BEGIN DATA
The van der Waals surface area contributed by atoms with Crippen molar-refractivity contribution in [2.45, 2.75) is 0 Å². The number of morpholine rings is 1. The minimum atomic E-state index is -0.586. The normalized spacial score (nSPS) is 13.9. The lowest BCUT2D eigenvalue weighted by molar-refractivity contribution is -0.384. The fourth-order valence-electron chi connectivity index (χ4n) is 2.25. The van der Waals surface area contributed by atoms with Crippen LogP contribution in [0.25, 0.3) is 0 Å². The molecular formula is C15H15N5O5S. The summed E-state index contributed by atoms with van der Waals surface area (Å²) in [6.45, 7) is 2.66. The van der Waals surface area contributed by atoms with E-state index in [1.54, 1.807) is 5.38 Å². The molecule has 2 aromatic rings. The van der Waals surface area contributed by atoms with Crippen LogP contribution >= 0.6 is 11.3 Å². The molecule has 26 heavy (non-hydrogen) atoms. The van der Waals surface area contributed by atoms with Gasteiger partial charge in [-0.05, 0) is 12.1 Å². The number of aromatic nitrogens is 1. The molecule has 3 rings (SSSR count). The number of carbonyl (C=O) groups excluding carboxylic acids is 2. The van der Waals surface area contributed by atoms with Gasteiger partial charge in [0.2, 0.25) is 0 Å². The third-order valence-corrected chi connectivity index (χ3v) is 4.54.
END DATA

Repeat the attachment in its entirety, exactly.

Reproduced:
The van der Waals surface area contributed by atoms with Crippen molar-refractivity contribution in [2.45, 2.75) is 0 Å². The number of morpholine rings is 1. The minimum atomic E-state index is -0.586. The normalized spacial score (nSPS) is 13.9. The lowest BCUT2D eigenvalue weighted by molar-refractivity contribution is -0.384. The fourth-order valence-electron chi connectivity index (χ4n) is 2.25. The van der Waals surface area contributed by atoms with Crippen LogP contribution in [0.25, 0.3) is 0 Å². The molecular formula is C15H15N5O5S. The summed E-state index contributed by atoms with van der Waals surface area (Å²) in [6.45, 7) is 2.66. The van der Waals surface area contributed by atoms with E-state index in [1.54, 1.807) is 5.38 Å². The molecule has 2 aromatic rings. The van der Waals surface area contributed by atoms with Crippen LogP contribution >= 0.6 is 11.3 Å². The molecule has 26 heavy (non-hydrogen) atoms. The van der Waals surface area contributed by atoms with Gasteiger partial charge in [-0.05, 0) is 12.1 Å². The number of aromatic nitrogens is 1. The molecule has 3 rings (SSSR count). The number of carbonyl (C=O) groups excluding carboxylic acids is 2. The van der Waals surface area contributed by atoms with Gasteiger partial charge in [0.2, 0.25) is 0 Å². The third-order valence-corrected chi connectivity index (χ3v) is 4.54.